“Make any popular soft drink illegal and it will become a ‘gateway drug.’ Narcotic addicts do not start with marijuana, they start with milk!”
~ Dr. Doug Skelton, Chancellor of Trinity Medical Sciences University
Not surprisingly, 62 percent of the American public believes marijuana should be legalized (Pew, 10-10-18). The figure is even higher for Millennials at 74 percent. It will eventually be legalized nationally, period.
Let’s be clear, that is not the point of this column. I am only addressing medical use.
Most Georgians that I have spoken with, conservatives included, believe that marijuana should be legally available for approved medical use. Widespread acceptance is why in early 2015 our legislature approved, and our Governor signed, “Haleigh’s Hope Act” legalizing up to 20 ounces of infused cannabis oils for patients having specific diagnoses such as: Autism, Cancer, Crohn’s, and Parkinson’s.
Illogical though it may be, our legislature did not provide for any way for these sick individuals to access it. They are prohibited by state law from growing it and by Federal law from importing it. There are no licensed dispensaries, and hardly any MDs will prescribe it due to fear. Crazy, right?
Our national and state governmental policies toward cannabis have been irrational from the start. It’s Class I classification by the Federal government makes no sense.
Per Dr. Doug Skelton, a respected psychiatrist who was once over all of the State of Georgia’s mental health and substance abuse programs, “As a ‘dangerous drug’ it has resulted in thousands of needless arrests and even seven-year sentences for college students who sold some to a friend. It is a ‘gateway drug’ solely because it is illegal.”
In 2015, there were over 640,000 arrests nationwide related to cannabis. Further, penalties are severe. In our own state, cultivation of less than 10 pounds can get you up to 10 years. No wonder our costly prisons are overcrowded.
We have put cancer patients, autistic children, and their parents and others in one heck of a position. Break the law and risk substantial jail time or don’t use cannabis to treat your disease, even though it’s technically legal for medical use in Georgia and has been for three years.
It is unconscionable that our legislature has not fixed the problem. Conservatives appear especially reticent to come up with practical solutions.
For example, take my own State Senator, Marty Harbin (R- District 16). His clearly evasive position is that the state needs to form a medical commission to evaluate medical marijuana and the Feds must first reclassify it from Class I to Class II.
When slippery politicians don’t want to make a politically delicate decision, they just form study groups to endlessly look at issues that have been studied to death elsewhere. These swamp creatures kick the problem somewhere else, to the Feds in this case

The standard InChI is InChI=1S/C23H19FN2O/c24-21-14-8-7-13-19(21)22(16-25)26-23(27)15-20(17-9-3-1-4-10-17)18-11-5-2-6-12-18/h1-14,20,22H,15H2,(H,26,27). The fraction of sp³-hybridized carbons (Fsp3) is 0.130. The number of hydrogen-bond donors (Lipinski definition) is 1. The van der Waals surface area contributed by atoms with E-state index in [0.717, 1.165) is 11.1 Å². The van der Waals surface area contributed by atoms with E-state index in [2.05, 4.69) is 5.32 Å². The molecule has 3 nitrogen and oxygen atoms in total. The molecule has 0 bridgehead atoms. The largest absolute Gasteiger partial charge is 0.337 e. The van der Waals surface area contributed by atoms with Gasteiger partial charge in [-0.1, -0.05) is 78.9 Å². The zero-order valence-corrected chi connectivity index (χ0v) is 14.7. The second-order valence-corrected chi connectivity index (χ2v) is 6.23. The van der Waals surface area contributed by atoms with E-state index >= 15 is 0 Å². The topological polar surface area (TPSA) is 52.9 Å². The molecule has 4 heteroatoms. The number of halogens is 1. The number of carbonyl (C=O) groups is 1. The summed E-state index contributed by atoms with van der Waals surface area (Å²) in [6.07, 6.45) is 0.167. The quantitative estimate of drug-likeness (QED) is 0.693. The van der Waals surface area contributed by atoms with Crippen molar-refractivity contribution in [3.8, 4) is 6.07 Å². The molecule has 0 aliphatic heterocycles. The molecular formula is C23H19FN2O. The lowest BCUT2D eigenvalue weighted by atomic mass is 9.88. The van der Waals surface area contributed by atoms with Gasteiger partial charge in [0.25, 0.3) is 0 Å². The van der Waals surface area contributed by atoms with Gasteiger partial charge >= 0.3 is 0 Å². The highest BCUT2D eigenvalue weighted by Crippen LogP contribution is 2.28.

In other words, Harbin is refusing to endorse rational legislation which would permit cultivation and legal dispensing of medical cannabis, despite the Haleigh’s Hope Act. He just doesn’t want to clearly say so because it might hurt him politically. What happened to conservatives believing in states’ rights and individual freedom?
His opposition in this election, Bill Lightle, has come out strongly in favor of legalization of controlled medical marijuana growth and dispensing in Georgia. The difference in their positions is stark; one is honest, the other evasive.
On a more personal level, I would encourage each reader of this column to go on YouTube ([btn type=”default or primary or success or info or warning or danger or link” link=”https://youtu.be/_H2JL9YGUa8″]here[/btn]) to hear the testimony of Jennifer Conforti, the compassionate mother of an autistic child, speaking to a Georgia House Committee. Her three-year-old, Abby, had uncontrollable rages, hurting herself. A few years later, Abby is now doing well on cannabis and her frightening episodes have abated. However, Jennifer, a typical caring suburban mother, has had to obtain the cannabis illegally.
Sen. Harbin said to Jennifer in a one-on-one conversation, “If my child were dealing with the issues yours is, I’d do the same thing you are doing. I’d break the law and do anything to help my child. I applaud you.”
Senator, that is just not right. Be a compassionate person, not a slippery politician. Jennifer’s daughter does not need your empty words, she needs action.
Please, before casting your vote for your Georgia House Representative or Senate Senator, learn their position on medical marijuana cultivation and dispensing. It may be your child, spouse, father or mother who end up needing cannabis next time.